- Adam Rittenberg, ESPN Staff Writer
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MarQueis Gray has been a busy man during Minnesota's training camp, to say the least.
When the Golden Gophers practice only once, Gray spends most of the session with the quarterbacks and sneaks a few reps here and there at wide receiver. During two-a-days, Gray works with the quarterbacks in the morning and the wide receivers in the afternoon.
The workload is heavy, but Gray embraces his role as No. 2 quarterback and potential starting wide receiver. It sure beats the alternative.
"I’m going to have a lot more opportunities to be on the field," Gray said. "Being on the sideline next to coach [Tim] Brewster, I'm not going to do any good sitting next to him. He wanted to find me a position, and I'm ready to take it head-on."
The 6-4, 230-pound Gray played a bit of wide receiver in 2009, catching six passes, including a 7-yarder for a touchdown against Cal. He spent spring practice competing for the starting quarterback job, but lost out to incumbent Adam Weber.
Gray remains the team's next option should anything happen to Weber, but Minnesota wants to use his size and athleticism at receiver, a spot that needs a boost after the departure of superstar Eric Decker. Although Gray was known for his mobility at quarterback, he had to play catch-up, quite literally, at receiver.
"There's a lot more running," he said. "I was a little bit winded going deep with the receivers, getting a lot of reps. But now I’m getting back in shape. I'm good now."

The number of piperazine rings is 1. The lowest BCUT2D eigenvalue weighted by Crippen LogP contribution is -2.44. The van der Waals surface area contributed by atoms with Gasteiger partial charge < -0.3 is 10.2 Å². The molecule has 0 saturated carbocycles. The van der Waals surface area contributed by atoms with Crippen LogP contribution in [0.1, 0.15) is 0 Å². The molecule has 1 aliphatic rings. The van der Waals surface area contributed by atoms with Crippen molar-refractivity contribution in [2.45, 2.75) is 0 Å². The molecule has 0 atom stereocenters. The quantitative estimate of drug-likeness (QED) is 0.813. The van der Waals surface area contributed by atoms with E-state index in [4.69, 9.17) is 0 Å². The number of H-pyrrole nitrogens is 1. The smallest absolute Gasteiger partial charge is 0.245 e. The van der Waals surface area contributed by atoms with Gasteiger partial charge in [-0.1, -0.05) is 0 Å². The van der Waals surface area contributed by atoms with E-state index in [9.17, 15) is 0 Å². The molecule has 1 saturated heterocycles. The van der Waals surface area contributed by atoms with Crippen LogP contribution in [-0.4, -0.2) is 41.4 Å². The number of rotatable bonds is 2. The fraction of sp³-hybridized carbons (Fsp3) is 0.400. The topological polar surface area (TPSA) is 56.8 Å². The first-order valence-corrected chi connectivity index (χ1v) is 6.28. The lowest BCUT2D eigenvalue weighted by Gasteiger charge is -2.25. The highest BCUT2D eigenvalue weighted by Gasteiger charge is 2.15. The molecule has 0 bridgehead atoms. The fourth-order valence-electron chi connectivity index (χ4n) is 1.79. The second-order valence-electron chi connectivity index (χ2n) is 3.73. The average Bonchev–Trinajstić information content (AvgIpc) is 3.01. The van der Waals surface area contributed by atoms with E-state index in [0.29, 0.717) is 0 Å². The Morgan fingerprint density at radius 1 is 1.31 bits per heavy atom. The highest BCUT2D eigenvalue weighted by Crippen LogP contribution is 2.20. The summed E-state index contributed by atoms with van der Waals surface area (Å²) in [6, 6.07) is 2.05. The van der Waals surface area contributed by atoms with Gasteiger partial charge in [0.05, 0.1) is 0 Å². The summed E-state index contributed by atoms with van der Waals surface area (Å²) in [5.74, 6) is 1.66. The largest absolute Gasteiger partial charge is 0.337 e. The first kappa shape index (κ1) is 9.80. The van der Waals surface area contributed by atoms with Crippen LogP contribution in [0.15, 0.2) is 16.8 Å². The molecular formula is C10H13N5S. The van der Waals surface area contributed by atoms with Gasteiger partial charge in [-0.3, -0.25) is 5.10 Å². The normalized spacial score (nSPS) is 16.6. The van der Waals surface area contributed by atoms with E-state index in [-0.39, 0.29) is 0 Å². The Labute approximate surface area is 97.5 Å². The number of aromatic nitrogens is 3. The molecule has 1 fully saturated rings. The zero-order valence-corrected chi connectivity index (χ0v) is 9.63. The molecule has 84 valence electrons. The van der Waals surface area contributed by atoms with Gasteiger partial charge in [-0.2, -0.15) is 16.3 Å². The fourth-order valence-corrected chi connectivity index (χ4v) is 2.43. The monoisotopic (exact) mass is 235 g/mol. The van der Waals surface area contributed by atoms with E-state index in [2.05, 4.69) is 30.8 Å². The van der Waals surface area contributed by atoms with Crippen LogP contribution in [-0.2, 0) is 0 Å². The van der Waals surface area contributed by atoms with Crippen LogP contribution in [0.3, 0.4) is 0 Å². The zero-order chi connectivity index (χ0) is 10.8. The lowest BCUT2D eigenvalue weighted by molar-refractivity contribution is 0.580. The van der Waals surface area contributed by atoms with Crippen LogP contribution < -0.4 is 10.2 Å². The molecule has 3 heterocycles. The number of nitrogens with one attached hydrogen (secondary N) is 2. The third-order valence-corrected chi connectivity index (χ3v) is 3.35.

Gray admits he's not the team's fastest receiver -- the title likely goes to junior Troy Stoudermire -- but he brings other strengths to the group.
"I'm the tallest," he said, "and weight-room wise, I'm the strongest."
He also has good hands, which run in his family.
Gray's older brother DaMarcus Ganaway is an all-conference wide receiver at Kentucky Wesleyan who has led the team in receiving for three consecutive seasons and enters his fourth year as a starter. Another older brother played cornerback in high school.
"We used to have competitions when we were younger," Gray recalled. "We'd do 1-on-1s. I'd throw it or I'd go out and run or I'd guard one of them. We just switched back and forth.
"We all have good hands."
Gray also has an advantage over the other receivers: he sees the passing game from both perspectives.
"If you're the quarterback, your job is to know everyone's position," he said. "So it's a lot easier moving from quarterback to receiver. Now if I was having to [switch to] quarterback, that'd be a lot harder."
Gray credits new Gophers wide receivers coach Steve Watson for remaining patient with him during the transition. He also looks forward to building chemistry with Weber, who Gray calls "the general."
"I have to clean up a few things, but I've got confidence in myself," he said. "I can catch the ball, so that's all I'm worried about."
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